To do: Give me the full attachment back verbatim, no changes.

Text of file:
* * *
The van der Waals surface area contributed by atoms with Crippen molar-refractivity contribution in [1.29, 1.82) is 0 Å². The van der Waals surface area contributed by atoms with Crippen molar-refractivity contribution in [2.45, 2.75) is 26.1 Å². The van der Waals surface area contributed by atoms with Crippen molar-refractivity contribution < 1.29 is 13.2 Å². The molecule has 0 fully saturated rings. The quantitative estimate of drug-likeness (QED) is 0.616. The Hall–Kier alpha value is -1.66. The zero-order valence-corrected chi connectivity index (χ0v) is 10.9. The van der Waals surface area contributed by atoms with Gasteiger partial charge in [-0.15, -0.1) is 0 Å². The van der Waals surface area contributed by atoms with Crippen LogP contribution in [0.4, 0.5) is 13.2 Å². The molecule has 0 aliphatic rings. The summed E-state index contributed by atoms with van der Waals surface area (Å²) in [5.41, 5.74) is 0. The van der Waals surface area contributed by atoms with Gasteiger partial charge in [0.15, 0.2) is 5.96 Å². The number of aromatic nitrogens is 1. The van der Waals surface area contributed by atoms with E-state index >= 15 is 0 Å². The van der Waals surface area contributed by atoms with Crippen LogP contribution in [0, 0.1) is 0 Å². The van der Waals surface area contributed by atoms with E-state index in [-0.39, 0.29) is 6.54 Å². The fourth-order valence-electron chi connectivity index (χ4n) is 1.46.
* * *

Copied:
The van der Waals surface area contributed by atoms with Crippen molar-refractivity contribution in [1.29, 1.82) is 0 Å². The van der Waals surface area contributed by atoms with Crippen molar-refractivity contribution in [2.45, 2.75) is 26.1 Å². The van der Waals surface area contributed by atoms with Crippen molar-refractivity contribution < 1.29 is 13.2 Å². The molecule has 0 fully saturated rings. The quantitative estimate of drug-likeness (QED) is 0.616. The Hall–Kier alpha value is -1.66. The zero-order valence-corrected chi connectivity index (χ0v) is 10.9. The van der Waals surface area contributed by atoms with Gasteiger partial charge in [-0.15, -0.1) is 0 Å². The van der Waals surface area contributed by atoms with Crippen LogP contribution in [0.4, 0.5) is 13.2 Å². The molecule has 0 aliphatic rings. The summed E-state index contributed by atoms with van der Waals surface area (Å²) in [5.41, 5.74) is 0. The van der Waals surface area contributed by atoms with Gasteiger partial charge in [0.15, 0.2) is 5.96 Å². The number of aromatic nitrogens is 1. The van der Waals surface area contributed by atoms with E-state index >= 15 is 0 Å². The van der Waals surface area contributed by atoms with Crippen LogP contribution in [0, 0.1) is 0 Å². The van der Waals surface area contributed by atoms with E-state index in [-0.39, 0.29) is 6.54 Å². The fourth-order valence-electron chi connectivity index (χ4n) is 1.46.